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Intelligence gathering and filthy lucre

“Open-source intelligence has always been crucial, but for most of the cold war it was neglected by western intelligence agencies,” says Calder Walton, a research associate at Cambridge University and author of the book Empire of Secrets, to be published in 2013. “That was the archetypal intelligence war: intelligence necessarily involved information that couldn’t be gained from any other source — human agents or telephone tapping.” That doesn’t mean covert intelligence was more effective, though: Daniel Moynihan, a former US senator, compared CIA reports gathered from secret sources with Soviet documents recovered after the fall of the Berlin Wall and found they significantly overestimated Soviet capabilities. But he discovered that western think tanks using publicly available material, such as the RAND Corporation, were much more accurate. US diplomat George Kennan estimated in 1997 that “95 per cent of what we need to know about foreign countries could very well be obtained by the careful and competent study of perfectly legitimate sources of information open and available to us”.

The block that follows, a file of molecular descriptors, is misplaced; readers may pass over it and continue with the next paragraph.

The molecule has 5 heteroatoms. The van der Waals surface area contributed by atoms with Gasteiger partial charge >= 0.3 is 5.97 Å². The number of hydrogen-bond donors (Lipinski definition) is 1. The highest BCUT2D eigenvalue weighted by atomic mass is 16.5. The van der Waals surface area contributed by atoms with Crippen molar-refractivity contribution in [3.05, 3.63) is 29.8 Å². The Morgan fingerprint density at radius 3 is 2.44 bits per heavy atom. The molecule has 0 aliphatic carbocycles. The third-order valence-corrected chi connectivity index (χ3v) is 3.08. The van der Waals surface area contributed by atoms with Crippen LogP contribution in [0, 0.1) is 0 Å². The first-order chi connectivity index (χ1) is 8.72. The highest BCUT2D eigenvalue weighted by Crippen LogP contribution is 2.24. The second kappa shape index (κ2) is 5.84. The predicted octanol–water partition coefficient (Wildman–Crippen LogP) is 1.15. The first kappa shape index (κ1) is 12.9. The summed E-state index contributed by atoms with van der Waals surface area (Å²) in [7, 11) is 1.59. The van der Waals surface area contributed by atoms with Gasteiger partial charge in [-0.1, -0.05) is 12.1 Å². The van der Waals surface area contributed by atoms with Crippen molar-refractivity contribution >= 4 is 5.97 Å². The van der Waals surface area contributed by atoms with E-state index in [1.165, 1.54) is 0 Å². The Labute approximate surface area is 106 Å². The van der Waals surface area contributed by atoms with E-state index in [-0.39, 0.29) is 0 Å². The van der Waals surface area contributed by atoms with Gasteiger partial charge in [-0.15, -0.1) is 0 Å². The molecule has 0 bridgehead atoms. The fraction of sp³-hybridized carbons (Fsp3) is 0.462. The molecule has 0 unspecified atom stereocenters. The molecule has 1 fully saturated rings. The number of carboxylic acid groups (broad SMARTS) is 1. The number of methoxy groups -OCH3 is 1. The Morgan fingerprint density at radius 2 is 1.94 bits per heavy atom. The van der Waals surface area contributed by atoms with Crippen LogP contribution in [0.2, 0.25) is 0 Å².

Excerpt from an article in Wired, the tech and futurism magazine, about a Swedish investment firm, Recorded Future, that is taking the use of social networks and other systems to new heights in its attempt to get a jump on the market. In the process, it sheds new light on how the intelligence-gathering process works.

Here’s another couple of paragraphs:

The 20 employees of Recorded Future aren’t foreign-policy experts. They aren’t traders either, but if you’d started using Recorded Future’s predictions to buy US stocks on January 1, 2009, you would have made an annual return of 56.69 per cent. (The S&P 500 had an annualised return of 17.22 per cent over the same period.) Between May 13 and August 5 this year, as markets behaved with vertiginous abandon, their strategy returned 10.4 per cent; in contrast, the S&P 500 lost 9.9 per cent of its value. They’re data experts: computer scientists, statisticians and experts in linguistics. And in the data, they think, lies the future.